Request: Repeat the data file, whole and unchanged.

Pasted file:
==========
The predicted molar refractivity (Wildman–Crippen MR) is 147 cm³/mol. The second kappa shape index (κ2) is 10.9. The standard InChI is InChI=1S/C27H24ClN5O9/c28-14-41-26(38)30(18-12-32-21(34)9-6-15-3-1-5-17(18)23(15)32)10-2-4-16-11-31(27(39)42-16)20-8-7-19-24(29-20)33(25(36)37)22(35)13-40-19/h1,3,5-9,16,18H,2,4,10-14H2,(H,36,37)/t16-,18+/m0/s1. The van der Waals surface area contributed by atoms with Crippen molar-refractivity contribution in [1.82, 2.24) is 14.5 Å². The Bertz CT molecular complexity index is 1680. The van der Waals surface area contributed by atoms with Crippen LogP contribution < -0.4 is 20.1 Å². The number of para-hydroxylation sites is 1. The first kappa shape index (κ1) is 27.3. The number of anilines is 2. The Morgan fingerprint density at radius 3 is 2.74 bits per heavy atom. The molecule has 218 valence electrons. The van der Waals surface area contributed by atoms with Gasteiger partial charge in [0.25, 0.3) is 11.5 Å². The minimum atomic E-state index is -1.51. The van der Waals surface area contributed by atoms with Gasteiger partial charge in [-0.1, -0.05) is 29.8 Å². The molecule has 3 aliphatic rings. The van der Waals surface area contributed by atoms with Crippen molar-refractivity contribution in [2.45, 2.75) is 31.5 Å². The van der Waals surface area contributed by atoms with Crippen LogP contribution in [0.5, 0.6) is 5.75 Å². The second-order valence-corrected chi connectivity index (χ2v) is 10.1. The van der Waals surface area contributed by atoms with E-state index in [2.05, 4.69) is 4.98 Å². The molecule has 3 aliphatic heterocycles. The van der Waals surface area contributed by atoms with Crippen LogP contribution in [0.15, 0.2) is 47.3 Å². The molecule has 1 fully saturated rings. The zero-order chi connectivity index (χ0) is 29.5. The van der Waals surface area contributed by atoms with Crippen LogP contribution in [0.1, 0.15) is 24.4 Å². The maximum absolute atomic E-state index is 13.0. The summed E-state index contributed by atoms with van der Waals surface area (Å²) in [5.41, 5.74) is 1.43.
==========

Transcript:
The predicted molar refractivity (Wildman–Crippen MR) is 147 cm³/mol. The second kappa shape index (κ2) is 10.9. The standard InChI is InChI=1S/C27H24ClN5O9/c28-14-41-26(38)30(18-12-32-21(34)9-6-15-3-1-5-17(18)23(15)32)10-2-4-16-11-31(27(39)42-16)20-8-7-19-24(29-20)33(25(36)37)22(35)13-40-19/h1,3,5-9,16,18H,2,4,10-14H2,(H,36,37)/t16-,18+/m0/s1. The van der Waals surface area contributed by atoms with Crippen molar-refractivity contribution in [1.82, 2.24) is 14.5 Å². The Bertz CT molecular complexity index is 1680. The van der Waals surface area contributed by atoms with Crippen LogP contribution < -0.4 is 20.1 Å². The number of para-hydroxylation sites is 1. The first kappa shape index (κ1) is 27.3. The number of anilines is 2. The Morgan fingerprint density at radius 3 is 2.74 bits per heavy atom. The molecule has 218 valence electrons. The van der Waals surface area contributed by atoms with Gasteiger partial charge in [0.25, 0.3) is 11.5 Å². The minimum atomic E-state index is -1.51. The van der Waals surface area contributed by atoms with Gasteiger partial charge in [-0.1, -0.05) is 29.8 Å². The molecule has 3 aliphatic rings. The van der Waals surface area contributed by atoms with Crippen molar-refractivity contribution in [2.45, 2.75) is 31.5 Å². The van der Waals surface area contributed by atoms with Crippen LogP contribution in [0.5, 0.6) is 5.75 Å². The second-order valence-corrected chi connectivity index (χ2v) is 10.1. The van der Waals surface area contributed by atoms with E-state index in [2.05, 4.69) is 4.98 Å². The molecule has 3 aliphatic heterocycles. The van der Waals surface area contributed by atoms with Crippen LogP contribution in [0.15, 0.2) is 47.3 Å². The molecule has 1 fully saturated rings. The zero-order chi connectivity index (χ0) is 29.5. The van der Waals surface area contributed by atoms with Crippen LogP contribution in [0.1, 0.15) is 24.4 Å². The maximum absolute atomic E-state index is 13.0. The summed E-state index contributed by atoms with van der Waals surface area (Å²) in [5.41, 5.74) is 1.43.